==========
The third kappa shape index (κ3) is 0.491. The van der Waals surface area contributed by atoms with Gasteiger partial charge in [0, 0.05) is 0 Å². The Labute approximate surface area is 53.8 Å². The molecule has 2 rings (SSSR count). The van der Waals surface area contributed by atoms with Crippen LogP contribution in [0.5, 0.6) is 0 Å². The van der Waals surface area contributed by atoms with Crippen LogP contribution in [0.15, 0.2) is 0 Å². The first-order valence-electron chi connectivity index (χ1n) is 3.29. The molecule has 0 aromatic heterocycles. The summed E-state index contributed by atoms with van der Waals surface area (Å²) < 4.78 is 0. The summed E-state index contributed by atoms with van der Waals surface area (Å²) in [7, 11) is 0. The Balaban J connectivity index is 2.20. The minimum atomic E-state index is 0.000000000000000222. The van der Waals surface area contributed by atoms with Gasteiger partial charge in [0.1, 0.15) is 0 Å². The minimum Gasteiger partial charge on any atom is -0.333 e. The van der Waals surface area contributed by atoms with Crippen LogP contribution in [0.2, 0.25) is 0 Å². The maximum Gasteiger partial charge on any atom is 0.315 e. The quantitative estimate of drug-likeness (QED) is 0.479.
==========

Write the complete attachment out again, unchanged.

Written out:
The third kappa shape index (κ3) is 0.491. The van der Waals surface area contributed by atoms with Gasteiger partial charge in [0, 0.05) is 0 Å². The Labute approximate surface area is 53.8 Å². The molecule has 2 rings (SSSR count). The van der Waals surface area contributed by atoms with Crippen LogP contribution in [0.5, 0.6) is 0 Å². The van der Waals surface area contributed by atoms with Crippen LogP contribution in [0.15, 0.2) is 0 Å². The first-order valence-electron chi connectivity index (χ1n) is 3.29. The molecule has 0 aromatic heterocycles. The summed E-state index contributed by atoms with van der Waals surface area (Å²) < 4.78 is 0. The summed E-state index contributed by atoms with van der Waals surface area (Å²) in [7, 11) is 0. The Balaban J connectivity index is 2.20. The minimum atomic E-state index is 0.000000000000000222. The van der Waals surface area contributed by atoms with Gasteiger partial charge in [0.1, 0.15) is 0 Å². The minimum Gasteiger partial charge on any atom is -0.333 e. The van der Waals surface area contributed by atoms with Crippen LogP contribution in [0.2, 0.25) is 0 Å². The maximum Gasteiger partial charge on any atom is 0.315 e. The quantitative estimate of drug-likeness (QED) is 0.479.